The frequency of low-value care can be reduced by a respectful, data-driven process anchored in nonjudgmental communication and explicit core values.
The cost of health care in the United States is approaching 18% of the gross national product, an expenditure that is competing with dollars being used for other purposes. One way to reduce the cost of care is by identifying and reducing low-value care (LVC): patient care that offers little to no benefit in specific clinical scenarios, adds cost, and may, through adverse effects or adverse outcomes, actually harm patients.
The authors have been involved in identifying and reducing LVC for more than 15 years and have created a practical, 10-step approach to effectively integrate LVC reduction programs into medical systems. The approach has been tested, with results reported in peer-reviewed journals. Key steps include assembling accurate, meaningful data; creating simple yet dramatic practitioner reports; learning to identify and manage the stages of change; and developing an outreach strategy anchored in nonjudgmental communication, explicit core values, and a well-articulated reason to focus on reducing LVC.
Am J Manag Care. 2021;27(6):e208-e213. https://doi.org/10.37765/ajmc.2021.88642
The frequency of low-value care can be reduced by a respectful, data-driven process anchored in nonjudgmental communication and explicit core values.
The United States spends nearly 18% of its gross national product on health care—the highest percentage of any first-world country.1 Experts estimate that 10% to 20% of health spending includes the delivery of low-value health services.2,3 Controlling health care costs involves 4 approaches: efficiently organizing care, reducing administrative costs, lowering the price of services, and reducing low-value services.2-4 Recent work has demonstrated that accounting for the cascading downstream effect of low-value care (LVC) can substantially increase the cost estimates of LVC.5,6 Generally, LVC is defined as services that offer no net benefit to patients in specific clinical scenarios yet may cause harm because of adverse effects or complications.7,8 The appeal of reducing LVC is that it offers an opportunity to safely reduce spending while simultaneously reducing patient harm. Nevertheless, reducing LVC has been a major challenge due to a variety of factors including perverse financial incentives to deliver more services, the practice of defensive medicine, training, habit, and culture.9 Leading approaches to date have included the Choosing Wisely awareness/public education campaign, behavioral nudges (eg, making the LVC service more difficult to order), and payment reform via accountable care organizations. While these approaches have shown promise, they have not yet been able to consistently and successfully turn the tide on reducing LVC.8,10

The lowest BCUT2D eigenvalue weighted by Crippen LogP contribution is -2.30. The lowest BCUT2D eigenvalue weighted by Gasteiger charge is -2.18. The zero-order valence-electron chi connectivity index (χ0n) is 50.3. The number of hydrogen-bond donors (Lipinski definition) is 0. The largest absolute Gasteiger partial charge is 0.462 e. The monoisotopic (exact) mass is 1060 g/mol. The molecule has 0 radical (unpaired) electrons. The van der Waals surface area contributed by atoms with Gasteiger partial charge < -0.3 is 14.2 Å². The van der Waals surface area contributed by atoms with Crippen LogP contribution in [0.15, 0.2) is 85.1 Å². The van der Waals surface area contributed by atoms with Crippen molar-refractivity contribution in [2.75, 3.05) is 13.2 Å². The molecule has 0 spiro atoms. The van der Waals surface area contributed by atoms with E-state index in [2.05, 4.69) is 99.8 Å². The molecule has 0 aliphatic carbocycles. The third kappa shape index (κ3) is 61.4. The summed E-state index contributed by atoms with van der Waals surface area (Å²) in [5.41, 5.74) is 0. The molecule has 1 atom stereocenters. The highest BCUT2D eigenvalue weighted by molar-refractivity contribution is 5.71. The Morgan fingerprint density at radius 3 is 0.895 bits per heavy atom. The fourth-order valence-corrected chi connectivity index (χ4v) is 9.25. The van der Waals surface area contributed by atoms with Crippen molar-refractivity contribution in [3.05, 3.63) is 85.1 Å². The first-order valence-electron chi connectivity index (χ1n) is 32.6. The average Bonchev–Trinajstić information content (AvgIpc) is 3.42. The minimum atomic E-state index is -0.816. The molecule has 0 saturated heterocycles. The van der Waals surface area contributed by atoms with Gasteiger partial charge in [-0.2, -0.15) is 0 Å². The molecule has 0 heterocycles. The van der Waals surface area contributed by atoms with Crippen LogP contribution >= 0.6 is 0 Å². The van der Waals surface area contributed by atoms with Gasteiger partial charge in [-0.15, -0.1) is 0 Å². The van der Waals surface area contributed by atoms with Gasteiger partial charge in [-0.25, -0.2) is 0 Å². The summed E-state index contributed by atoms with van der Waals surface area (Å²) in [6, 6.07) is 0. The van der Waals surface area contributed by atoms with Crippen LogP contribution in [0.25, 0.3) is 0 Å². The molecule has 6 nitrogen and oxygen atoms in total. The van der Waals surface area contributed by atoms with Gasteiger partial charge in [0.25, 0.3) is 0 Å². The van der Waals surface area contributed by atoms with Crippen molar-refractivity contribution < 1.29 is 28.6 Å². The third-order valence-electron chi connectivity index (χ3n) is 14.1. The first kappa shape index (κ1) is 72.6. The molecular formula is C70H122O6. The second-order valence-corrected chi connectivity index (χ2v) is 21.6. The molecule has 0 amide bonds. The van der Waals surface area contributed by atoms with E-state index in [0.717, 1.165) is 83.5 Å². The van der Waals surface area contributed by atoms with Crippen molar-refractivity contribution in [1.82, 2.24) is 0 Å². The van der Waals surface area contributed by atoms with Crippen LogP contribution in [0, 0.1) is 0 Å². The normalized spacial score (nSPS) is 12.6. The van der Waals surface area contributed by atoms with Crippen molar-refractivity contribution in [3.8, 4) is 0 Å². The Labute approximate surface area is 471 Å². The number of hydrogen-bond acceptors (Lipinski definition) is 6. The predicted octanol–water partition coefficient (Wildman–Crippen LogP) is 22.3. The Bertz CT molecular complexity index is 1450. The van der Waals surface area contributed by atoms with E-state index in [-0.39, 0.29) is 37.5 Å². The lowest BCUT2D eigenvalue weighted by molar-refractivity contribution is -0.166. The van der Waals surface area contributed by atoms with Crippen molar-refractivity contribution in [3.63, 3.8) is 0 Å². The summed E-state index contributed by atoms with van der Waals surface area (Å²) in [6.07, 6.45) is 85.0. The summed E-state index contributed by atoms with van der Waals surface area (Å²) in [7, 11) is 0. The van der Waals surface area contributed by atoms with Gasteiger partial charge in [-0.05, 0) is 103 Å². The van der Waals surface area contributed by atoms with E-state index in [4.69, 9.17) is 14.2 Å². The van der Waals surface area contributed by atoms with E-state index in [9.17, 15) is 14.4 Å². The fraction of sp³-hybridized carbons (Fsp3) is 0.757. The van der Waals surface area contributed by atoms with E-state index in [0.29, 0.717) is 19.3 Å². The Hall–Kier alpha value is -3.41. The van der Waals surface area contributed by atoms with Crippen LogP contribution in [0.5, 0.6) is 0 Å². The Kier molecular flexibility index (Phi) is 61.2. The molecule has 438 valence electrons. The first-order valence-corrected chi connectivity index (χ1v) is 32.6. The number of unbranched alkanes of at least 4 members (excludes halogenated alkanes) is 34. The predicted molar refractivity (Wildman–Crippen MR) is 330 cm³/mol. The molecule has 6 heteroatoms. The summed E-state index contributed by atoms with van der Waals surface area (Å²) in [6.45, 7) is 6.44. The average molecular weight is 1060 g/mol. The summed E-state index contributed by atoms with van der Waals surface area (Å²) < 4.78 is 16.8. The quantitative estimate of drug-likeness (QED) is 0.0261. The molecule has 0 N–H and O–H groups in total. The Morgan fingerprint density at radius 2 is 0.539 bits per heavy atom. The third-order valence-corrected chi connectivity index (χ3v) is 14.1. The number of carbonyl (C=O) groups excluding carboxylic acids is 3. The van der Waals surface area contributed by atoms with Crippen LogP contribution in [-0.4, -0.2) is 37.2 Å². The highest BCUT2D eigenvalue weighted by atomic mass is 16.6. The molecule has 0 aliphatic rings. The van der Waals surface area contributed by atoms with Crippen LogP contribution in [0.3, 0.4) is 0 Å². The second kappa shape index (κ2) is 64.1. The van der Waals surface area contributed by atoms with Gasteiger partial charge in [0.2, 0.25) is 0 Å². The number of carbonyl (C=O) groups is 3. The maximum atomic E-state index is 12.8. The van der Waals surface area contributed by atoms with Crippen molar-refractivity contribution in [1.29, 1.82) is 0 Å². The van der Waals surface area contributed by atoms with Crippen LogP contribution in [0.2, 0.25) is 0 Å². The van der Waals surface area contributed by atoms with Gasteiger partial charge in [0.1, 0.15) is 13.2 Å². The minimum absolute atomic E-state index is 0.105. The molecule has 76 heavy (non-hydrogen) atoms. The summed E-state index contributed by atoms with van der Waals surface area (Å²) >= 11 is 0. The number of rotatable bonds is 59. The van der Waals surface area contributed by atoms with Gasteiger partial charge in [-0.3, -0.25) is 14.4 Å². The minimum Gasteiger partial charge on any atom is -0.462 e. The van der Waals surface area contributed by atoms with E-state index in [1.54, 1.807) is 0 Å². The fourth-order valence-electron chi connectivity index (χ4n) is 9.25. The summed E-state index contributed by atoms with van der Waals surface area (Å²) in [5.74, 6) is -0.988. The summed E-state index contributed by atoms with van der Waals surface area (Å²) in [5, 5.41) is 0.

Based on more than 15 years of experience working with practitioners to reduce LVC, we outline a novel, 10-step approach to reducing LVC utilization that draws on lessons from past successful efforts.This approach ultimately focuses on changing human behavior through an iterative process of sharing information, building trust, soliciting feedback, and empowering clinicians to lead change on their own terms. Published examples of successful projects include reducing spinal injections for back pain in a Medi-Cal population,11 reducing the overall use of fiberoptic laryngoscopy by otorhinolaryngologists,12 improvingantibiotic selection by pediatricians for otitis media,13 and reducingthe ratio of nuclear cardiology studies to stress echocardiograms in the evaluation of coronary artery disease.14 Currently, we are sharing this approach with 6 health systems in Virginia to reduce LVC through the Smarter Care Virginia project.